> Table of Contents > Urolithiasis
Phillip Fournier, MD
image BASICS
  • Stone formation within the urinary tract: Urinary crystals bind to form a nidus which grows to form a calculus (stone).
  • Range of symptoms: asymptomatic to obstructive; febrile morbidity if result of infection
  • The worldwide epidemiology differs according to both geographic area (higher prevalence in hot, arid, or dry climates) and socioeconomic conditions (dietary intake and lifestyle). Radiolucent stones and stones secondary to infection are less influenced by environmental conditions.
  • Vesical calculosis (bladder stones) due to malnutrition during early life is frequent in Middle East and Asian countries.
  • Incidence in industrialized countries seems to be increasing, probably due to improved diagnostics as well as to increasingly rich diets.
  • Increased incidence in patients with surgically induced absorption issues, such as Crohn disease and gastric bypass surgery (1)[B]
  • In industrialized countries: 100 to 200/100,000/year (2)
  • Predominant age: Mean age is 40 to 60 years.
  • Predominant sex: male > female (˜2:1) (3)
  • Supersaturation and dehydration lead to high salt content in urine which congregates.
  • Stasis of urine
    • Renal malformation (e.g., horseshoe kidney, ureteropelvic junction obstruction)
    • Incomplete bladder emptying (e.g., neurogenic bladder, prostate enlargement, multiple sclerosis)
  • Crystals may form in pure solutions (homogeneous) or on existing surfaces, such as other crystals or cellular debris (heterogeneous).
  • Balance of promoters and inhibitors: organic (Tamm-Horsfall protein, glycosaminoglycan, uropontin, nephrocalcin) and inorganic (citrate, pyrophosphate)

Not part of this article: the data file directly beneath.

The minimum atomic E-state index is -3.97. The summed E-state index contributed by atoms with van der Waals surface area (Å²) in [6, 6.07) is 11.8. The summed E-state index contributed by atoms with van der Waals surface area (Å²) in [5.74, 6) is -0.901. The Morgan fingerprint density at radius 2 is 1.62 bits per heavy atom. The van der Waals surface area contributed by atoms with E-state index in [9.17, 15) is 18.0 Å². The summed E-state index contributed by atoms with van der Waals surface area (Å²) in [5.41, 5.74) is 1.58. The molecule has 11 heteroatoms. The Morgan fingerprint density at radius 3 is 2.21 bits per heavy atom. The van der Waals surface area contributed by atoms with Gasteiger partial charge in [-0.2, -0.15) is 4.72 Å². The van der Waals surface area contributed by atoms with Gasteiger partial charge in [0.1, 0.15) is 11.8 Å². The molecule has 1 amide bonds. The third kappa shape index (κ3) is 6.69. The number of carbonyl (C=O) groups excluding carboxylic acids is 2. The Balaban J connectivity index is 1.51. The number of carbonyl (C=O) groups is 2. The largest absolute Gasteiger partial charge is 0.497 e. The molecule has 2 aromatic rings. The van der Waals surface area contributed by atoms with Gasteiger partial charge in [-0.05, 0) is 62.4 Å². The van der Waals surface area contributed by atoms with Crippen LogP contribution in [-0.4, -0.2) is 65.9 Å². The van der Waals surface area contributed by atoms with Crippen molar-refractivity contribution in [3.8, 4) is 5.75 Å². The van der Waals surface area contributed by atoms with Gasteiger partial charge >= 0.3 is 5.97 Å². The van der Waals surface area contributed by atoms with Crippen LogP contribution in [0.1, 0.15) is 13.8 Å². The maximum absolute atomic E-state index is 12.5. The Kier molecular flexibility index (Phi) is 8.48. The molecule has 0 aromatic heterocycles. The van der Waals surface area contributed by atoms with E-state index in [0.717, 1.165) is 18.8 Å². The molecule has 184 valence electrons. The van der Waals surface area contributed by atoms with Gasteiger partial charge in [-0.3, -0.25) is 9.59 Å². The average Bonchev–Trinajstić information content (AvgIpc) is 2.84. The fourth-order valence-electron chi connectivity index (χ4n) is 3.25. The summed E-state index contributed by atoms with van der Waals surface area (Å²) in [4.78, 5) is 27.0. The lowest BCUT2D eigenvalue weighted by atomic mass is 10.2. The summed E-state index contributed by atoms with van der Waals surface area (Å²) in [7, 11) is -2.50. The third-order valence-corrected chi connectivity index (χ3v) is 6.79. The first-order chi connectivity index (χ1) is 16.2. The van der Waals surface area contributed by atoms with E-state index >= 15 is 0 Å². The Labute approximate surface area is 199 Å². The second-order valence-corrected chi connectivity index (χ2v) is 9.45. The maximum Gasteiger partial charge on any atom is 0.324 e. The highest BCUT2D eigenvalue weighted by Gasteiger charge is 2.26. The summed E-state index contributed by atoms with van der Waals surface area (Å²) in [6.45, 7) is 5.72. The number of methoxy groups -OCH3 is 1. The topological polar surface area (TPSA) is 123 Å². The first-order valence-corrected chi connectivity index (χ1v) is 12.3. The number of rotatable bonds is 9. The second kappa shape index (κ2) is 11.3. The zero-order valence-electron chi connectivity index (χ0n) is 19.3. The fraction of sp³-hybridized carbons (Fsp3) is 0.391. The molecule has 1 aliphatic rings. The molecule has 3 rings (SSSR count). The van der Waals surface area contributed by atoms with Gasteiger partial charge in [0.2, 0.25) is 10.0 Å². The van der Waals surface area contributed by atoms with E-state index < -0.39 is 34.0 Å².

• Calcium oxalate and/or phosphate stones (80%)
    • Hypercalciuria
      • Absorptive hypercalciuria: increased jejunal calcium absorption
      • Renal leak: increased calcium excretion from renal proximal tubule
      • Resorptive hypercalciuria: mild hyperparathyroidism
    • Hypercalcemia
      • Hyperparathyroidism
      • Sarcoidosis
      • Malignancy
      • Immobilization
      • Paget disease
  • Hyperoxaluria
    • Enteric hyperoxaluria
      • Intestinal malabsorptive state associated with irritable bowel disease, celiac sprue, or intestinal resection
      • Bile salt malabsorption leads to formation of calcium soaps.
    • Primary hyperoxaluria: autosomal recessive, types I and II
    • Dietary hyperoxaluria: overindulgence in oxalaterich food
  • Hyperuricosuria
    • Seen in 10% of calcium stone formers
    • Caused by increased dietary purine intake, systemic acidosis, myeloproliferative diseases, gout, chemotherapy, Lesch-Nyhan syndrome
    • Thiazides, probenecid
  • Hypocitraturia
    • Caused by acidosis: renal tubular acidosis, malabsorption, thiazides, enalapril, excessive dietary protein
  • Uric acid stones (10-15%): hyperuricemia causes as discussed earlier
  • Struvite stones (5-10%): infected urine with ureaseproducing organisms (most commonly Proteus sp.)
  • Cystine stones (<1%): autosomal recessive disorder of renal tubular reabsorption of cystine
  • Bladder stones: seen with chronic bladder catheterization and some medications (indinavir)
  • In children: usually due to malnutrition
  • Up to 20% of patients have a family history. However, spouses of those who form stones have higher calcium excretion rates than controls, suggesting strong dietary-environmental factors.
  • Autosomal dominant: idiopathic hypercalciuria
  • Autosomal recessive
    • Cystinuria, Lesch-Nyhan syndrome, hyperoxaluria types I and II
    • Ehlers-Danlos syndrome, Marfan syndrome, Wilson disease, familial renal tubular acidosis
  • White > African American in regions with both populations
  • Family history
  • Previous history of nephrolithiasis
  • Diet rich in protein, refined carbohydrates, and sodium, carbonated drinks
  • Occupations associated with a sedentary lifestyle or with a hot, dry workplace
  • Incidence rates peak during summer secondary to dehydration.
  • Obesity
  • Surgically/medically induced malabsorption (Crohn disease, gastric bypass, celiac)
  • Hydration (4)[A]
  • Decrease salt and meat intake
  • Avoid oxalate-rich foods.
Pediatric Considerations
Rare: more common in men with low socioeconomic status
Pregnancy Considerations
  • Pregnant women have the same incidence of renal colic as do nonpregnant women.